Ok next I go back to the ‘GFS’ model and underneath the model selection there is loads of numbers from 0 to to 384 (3). These numbers are 0 + hours from the model time so if it is Thursdays 23/08 06 run it is hours from 6 am. GFS produces 4 runs a day at 00, 06, 12, 18 hours.

Under the numbers you will see 2 drop down menus called ‘select chart type’ (4) Chose the chart you want from the first drop down menu, The second is there so you can see two charts at the same time I very rarely use this.
 
Select you chart then you can advance the chart through the hours ahead. Although the charts go out to 384 hours after 180 hours are known as FI (Fantasy Island) because accuracy drops off pretty fast although they can be used to give you an idea what might happen. 


(https://fbcdn-sphotos-d-a.akamaihd.net/hphotos-ak-snc7/400477_3699147793003_692949796_n.jpg)
Title: Re: Unpredictability of Forecasts
Post by: adi on August 23, 2012, 02:15:29 PM
So I have looked at the Fax charts and the Compare charts so I know what the air masses are doing and I have a good understanding whether I am under high pressure or low pressure and what systems are starting to encroach into my area and whether there are frontal systems associated with it. And most importantly it gives me a clue to wind direction I can expect, if I know the wind direction I know what sort of weather is associated with wind from that direction.

So now I go down to the drop down menu and select the UK wind speed/direction chart to take a closer look at the winds and advance the chart through the hours I am interested in. Wind info gives me a lot of information. If winds are moving away from in different directions I know that air is sinking and if it is sinking it is not going to rain and the sky is going to be clear. If winds are converging then the air is rising, convection is happening, I will see cumulus cloud and other convective cloud, I can expect convective showers or thundery showers and if the conditions are right thunder storms or even worse. In winter this convergence may lead to snow showers.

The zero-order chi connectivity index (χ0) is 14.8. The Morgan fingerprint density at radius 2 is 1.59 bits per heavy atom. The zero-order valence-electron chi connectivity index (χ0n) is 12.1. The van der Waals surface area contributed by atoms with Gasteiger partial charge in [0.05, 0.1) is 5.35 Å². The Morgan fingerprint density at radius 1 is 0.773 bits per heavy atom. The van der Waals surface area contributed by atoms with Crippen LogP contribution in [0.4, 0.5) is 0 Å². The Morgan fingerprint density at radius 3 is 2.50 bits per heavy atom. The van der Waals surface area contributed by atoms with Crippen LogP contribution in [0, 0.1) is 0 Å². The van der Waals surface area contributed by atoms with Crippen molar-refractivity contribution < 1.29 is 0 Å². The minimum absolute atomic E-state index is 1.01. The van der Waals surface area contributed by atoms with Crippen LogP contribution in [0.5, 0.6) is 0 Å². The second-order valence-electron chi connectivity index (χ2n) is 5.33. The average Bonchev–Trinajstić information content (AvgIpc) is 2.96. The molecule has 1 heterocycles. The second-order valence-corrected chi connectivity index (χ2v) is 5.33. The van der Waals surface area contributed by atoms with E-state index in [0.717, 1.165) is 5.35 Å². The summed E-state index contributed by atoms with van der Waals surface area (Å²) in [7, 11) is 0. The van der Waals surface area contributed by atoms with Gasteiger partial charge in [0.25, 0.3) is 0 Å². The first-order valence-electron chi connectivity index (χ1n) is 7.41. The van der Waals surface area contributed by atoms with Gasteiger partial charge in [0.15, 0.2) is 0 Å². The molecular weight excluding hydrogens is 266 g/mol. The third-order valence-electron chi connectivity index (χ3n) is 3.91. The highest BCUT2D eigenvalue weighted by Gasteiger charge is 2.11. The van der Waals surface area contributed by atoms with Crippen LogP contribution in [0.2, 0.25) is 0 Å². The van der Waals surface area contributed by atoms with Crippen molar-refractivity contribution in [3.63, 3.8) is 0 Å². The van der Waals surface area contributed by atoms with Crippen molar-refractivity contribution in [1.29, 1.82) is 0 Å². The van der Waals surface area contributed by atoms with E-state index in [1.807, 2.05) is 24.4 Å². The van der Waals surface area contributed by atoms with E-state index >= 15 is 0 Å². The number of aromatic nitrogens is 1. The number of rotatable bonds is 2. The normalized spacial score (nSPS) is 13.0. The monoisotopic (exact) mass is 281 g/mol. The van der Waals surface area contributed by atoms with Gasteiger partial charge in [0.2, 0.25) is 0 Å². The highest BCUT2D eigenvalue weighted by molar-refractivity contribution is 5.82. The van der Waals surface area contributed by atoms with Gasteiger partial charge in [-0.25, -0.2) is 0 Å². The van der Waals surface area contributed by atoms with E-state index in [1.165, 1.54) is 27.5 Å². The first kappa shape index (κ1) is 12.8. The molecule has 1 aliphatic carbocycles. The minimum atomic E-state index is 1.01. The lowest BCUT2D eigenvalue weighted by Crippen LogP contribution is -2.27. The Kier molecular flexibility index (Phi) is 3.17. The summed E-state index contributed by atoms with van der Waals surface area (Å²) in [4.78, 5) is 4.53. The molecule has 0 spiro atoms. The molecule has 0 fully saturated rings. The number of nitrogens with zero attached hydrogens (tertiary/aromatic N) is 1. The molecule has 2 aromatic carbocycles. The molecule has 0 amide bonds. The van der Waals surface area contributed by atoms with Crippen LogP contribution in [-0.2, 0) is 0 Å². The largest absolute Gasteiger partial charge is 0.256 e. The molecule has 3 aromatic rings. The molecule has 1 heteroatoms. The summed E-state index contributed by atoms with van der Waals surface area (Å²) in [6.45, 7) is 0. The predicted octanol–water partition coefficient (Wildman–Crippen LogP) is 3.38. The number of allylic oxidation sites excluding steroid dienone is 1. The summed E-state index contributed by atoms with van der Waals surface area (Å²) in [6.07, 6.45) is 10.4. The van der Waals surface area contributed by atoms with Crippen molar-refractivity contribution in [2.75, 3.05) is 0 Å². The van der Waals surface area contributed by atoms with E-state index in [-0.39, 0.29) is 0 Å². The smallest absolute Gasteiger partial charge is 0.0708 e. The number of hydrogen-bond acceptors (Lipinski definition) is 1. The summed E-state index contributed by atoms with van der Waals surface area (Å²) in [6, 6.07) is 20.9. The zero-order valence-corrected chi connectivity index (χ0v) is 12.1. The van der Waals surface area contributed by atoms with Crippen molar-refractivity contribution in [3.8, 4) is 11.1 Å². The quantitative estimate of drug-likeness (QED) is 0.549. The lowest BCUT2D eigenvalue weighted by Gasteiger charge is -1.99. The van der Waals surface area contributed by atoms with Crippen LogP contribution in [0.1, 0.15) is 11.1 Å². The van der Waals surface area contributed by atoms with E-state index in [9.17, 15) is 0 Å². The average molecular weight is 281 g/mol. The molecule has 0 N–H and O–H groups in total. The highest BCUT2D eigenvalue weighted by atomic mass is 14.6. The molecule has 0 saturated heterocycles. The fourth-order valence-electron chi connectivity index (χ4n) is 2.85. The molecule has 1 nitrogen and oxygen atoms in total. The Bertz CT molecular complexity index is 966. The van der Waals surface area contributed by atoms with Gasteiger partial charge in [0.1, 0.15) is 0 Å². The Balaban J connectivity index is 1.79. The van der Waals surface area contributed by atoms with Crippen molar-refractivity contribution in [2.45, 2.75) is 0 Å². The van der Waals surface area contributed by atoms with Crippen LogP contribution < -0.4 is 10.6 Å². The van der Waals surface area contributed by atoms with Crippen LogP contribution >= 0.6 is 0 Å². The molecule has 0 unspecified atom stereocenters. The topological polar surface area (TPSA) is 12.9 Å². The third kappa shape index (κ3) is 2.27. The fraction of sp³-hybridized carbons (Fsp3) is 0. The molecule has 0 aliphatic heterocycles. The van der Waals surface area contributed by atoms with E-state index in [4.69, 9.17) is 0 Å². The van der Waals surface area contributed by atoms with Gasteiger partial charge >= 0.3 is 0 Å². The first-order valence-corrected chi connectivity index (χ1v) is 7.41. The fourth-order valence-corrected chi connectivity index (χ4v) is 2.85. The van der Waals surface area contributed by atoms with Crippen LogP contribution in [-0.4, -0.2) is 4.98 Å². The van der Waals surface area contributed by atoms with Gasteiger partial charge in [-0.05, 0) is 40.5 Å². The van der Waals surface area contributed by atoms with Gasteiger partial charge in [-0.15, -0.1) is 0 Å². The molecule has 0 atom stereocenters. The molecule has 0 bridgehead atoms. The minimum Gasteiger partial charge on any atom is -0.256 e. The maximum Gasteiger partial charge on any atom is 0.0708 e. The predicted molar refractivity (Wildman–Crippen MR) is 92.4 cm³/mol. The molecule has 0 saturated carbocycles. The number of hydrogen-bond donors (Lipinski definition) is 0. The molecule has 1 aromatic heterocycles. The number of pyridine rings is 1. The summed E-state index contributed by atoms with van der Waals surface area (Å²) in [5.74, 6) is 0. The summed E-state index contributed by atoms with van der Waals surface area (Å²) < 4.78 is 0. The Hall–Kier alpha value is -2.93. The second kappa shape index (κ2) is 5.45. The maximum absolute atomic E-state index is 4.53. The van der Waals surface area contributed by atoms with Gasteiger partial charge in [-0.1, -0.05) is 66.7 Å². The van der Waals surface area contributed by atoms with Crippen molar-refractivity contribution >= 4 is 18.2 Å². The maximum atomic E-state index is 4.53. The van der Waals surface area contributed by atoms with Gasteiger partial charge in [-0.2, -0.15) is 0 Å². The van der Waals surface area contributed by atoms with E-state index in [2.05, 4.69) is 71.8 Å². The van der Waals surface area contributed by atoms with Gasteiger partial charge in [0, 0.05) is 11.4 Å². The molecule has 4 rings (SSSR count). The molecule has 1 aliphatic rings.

Next I look at temperature, This gives me some idea of what kit I will need, if I am on a multi-day trip I am normally more interested in temperature during the night time hours because I want to select kit that best suits the conditions, I am mainly a hammock user these days and temperature is the main concern when swinging.

Next I might look at precipitation as most people think this is important. Rain for me is an inconvenience. However during winter there are some additional precipitation charts, snow risk and precipitation type which try to predict chance of snow and if it precipitation is rain, sleet or snow. These are useful as a guide only snow forecasting is difficult at best.